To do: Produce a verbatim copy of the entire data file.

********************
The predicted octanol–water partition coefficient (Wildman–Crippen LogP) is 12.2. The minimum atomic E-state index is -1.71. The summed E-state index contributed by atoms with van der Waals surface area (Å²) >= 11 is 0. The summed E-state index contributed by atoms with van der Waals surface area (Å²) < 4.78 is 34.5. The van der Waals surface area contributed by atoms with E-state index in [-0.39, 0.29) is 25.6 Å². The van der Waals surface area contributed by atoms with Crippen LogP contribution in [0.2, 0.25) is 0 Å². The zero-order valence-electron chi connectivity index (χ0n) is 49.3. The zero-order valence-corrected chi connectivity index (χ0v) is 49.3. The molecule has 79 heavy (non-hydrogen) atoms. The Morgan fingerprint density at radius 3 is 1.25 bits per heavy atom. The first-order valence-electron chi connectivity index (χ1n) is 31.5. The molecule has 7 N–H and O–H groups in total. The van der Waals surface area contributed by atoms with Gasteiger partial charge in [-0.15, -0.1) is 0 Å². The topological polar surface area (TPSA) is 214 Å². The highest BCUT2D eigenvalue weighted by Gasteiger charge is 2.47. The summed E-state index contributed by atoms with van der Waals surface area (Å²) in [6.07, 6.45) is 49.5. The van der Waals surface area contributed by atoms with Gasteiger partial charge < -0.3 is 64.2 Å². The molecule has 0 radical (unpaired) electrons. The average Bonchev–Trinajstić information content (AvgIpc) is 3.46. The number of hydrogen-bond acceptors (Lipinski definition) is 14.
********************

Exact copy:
The predicted octanol–water partition coefficient (Wildman–Crippen LogP) is 12.2. The minimum atomic E-state index is -1.71. The summed E-state index contributed by atoms with van der Waals surface area (Å²) >= 11 is 0. The summed E-state index contributed by atoms with van der Waals surface area (Å²) < 4.78 is 34.5. The van der Waals surface area contributed by atoms with E-state index in [-0.39, 0.29) is 25.6 Å². The van der Waals surface area contributed by atoms with Crippen LogP contribution in [0.2, 0.25) is 0 Å². The zero-order valence-electron chi connectivity index (χ0n) is 49.3. The zero-order valence-corrected chi connectivity index (χ0v) is 49.3. The molecule has 79 heavy (non-hydrogen) atoms. The Morgan fingerprint density at radius 3 is 1.25 bits per heavy atom. The first-order valence-electron chi connectivity index (χ1n) is 31.5. The molecule has 7 N–H and O–H groups in total. The van der Waals surface area contributed by atoms with Gasteiger partial charge in [-0.15, -0.1) is 0 Å². The topological polar surface area (TPSA) is 214 Å². The highest BCUT2D eigenvalue weighted by Gasteiger charge is 2.47. The summed E-state index contributed by atoms with van der Waals surface area (Å²) in [6.07, 6.45) is 49.5. The van der Waals surface area contributed by atoms with Gasteiger partial charge < -0.3 is 64.2 Å². The molecule has 0 radical (unpaired) electrons. The average Bonchev–Trinajstić information content (AvgIpc) is 3.46. The number of hydrogen-bond acceptors (Lipinski definition) is 14.